The Student News Site of Tarrant County College

The Collegian

The Student News Site of Tarrant County College

The Collegian

The Student News Site of Tarrant County College

The Collegian

Students open up about the struggles they face with their non-Western names

campus editor

Names have been stripped of their originality and meanings due to their “hard pronunciation” and Americanization.

Whether it be Arabic, Spanish or Vietnamese in origin, for native-born English speakers it is hard to pronounce which leads people with ethnic names a choice to Americanize their names.

SE Campus student Rashwinder Kaur uses an Americanized name but still was able to tie it to its original meaning . The suffix “ras-” meaning sweetness with the suffix “-winder” or “-inder” to make up her name Rashwinder from Punjab.

Being that her name is not of English origin, people mispronounced it her entire life.

“I’m a first-generation American and came here when I was 5 years old,” she said. “I grew up in a predominantly white community where none of the kids were exposed to any cultural names. So, I always had to deal with hearing complete perversions of my name, whether it be students or teachers.”

Kaur proceeded to refer to herself as Rashi, omitting its original pronunciation.

“I genuinely can’t remember a time when I said my first name the way it should’ve been pronounced since it had been butchered since kindergarten,” Kaur said. “I do remember trying to get others to say it in the closest American way possible that was still slightly similar to the original though.”

She narrated the story of how she was named, being that her mother wanted to name her either Rashmi, Rashmeen and Rasham. 

“My mom actually never wanted to name me Rashwinder,” she said. “However, patriarchal customs won over, and my dad and his family chose my name and left me with this. Ironically, no one in the family even calls me Rashwinder. They all just refer to me as Rasham. Even outside of [my] family, I’m never called Rashwinder unless it’s a substitute teacher butchering it beyond recognition — everyone just calls me Rashi.”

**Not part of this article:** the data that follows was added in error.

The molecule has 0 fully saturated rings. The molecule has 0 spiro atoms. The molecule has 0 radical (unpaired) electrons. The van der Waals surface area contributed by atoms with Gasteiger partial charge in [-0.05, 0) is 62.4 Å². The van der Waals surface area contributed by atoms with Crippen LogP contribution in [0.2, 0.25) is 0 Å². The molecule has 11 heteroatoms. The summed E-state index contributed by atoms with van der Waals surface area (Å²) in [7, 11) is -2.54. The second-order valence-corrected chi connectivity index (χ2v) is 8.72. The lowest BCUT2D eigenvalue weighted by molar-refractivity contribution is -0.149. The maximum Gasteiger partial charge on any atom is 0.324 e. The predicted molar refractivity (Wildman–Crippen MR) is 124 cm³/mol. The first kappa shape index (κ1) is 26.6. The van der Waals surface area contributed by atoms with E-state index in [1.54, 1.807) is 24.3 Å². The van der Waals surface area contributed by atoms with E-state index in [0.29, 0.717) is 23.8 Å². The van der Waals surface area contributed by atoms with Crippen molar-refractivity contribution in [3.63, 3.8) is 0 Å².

South Campus student Fatimah Habeeb immigrated with her parents to America in 2016 and had a more pleasant interaction with native-born English speakers.

“I always try to explain the meaning behind my name and how it’s originally pronounced

in Arabic then they would try to pronounce it the correct way,” Habeeb said. “I felt that they were curious about how it’s pronounced in my culture and felt that they liked my name and

were familiar with it.”

The name Fatimah is of Arabic origin meaning the shining one, captivating, chaste and infallible. It also has a religious significance, Fatimah being the name of the daughter of Prophet Muhammad in the Islamic faith.

Habeeb expressed her opinion about her name and how she does not wish for any other.

“I like my name due to the beautiful meaning behind it and feel complimented by it,” she said. “I have never felt like I wanted to have another name. I like my name and am happy with it.”

Like Habeeb, SE student Haneen Alkewaifi is also an immigrant with Arab origins in her name. Her parents named her after the Arabic meaning nostalgia, longing, yearning or loving.

“I Americanize my name because I know it is hard for most American people to pronounce my name’s first letter, so I Americanize it to make it easier for them,” Alkewaifi said. “When I say my name, some people ask me to repeat it because it is their first time hearing the name Haneen. Some of them ask me what it means, and some of them call me honey because it kinda has the same pronunciation.”

When asked whether she would change her name she said that as a kid, yes. However,  when she learned the meaning of her name she changed her mind and said that she would never change it despite the wrong pronunciation by native-born English speakers.

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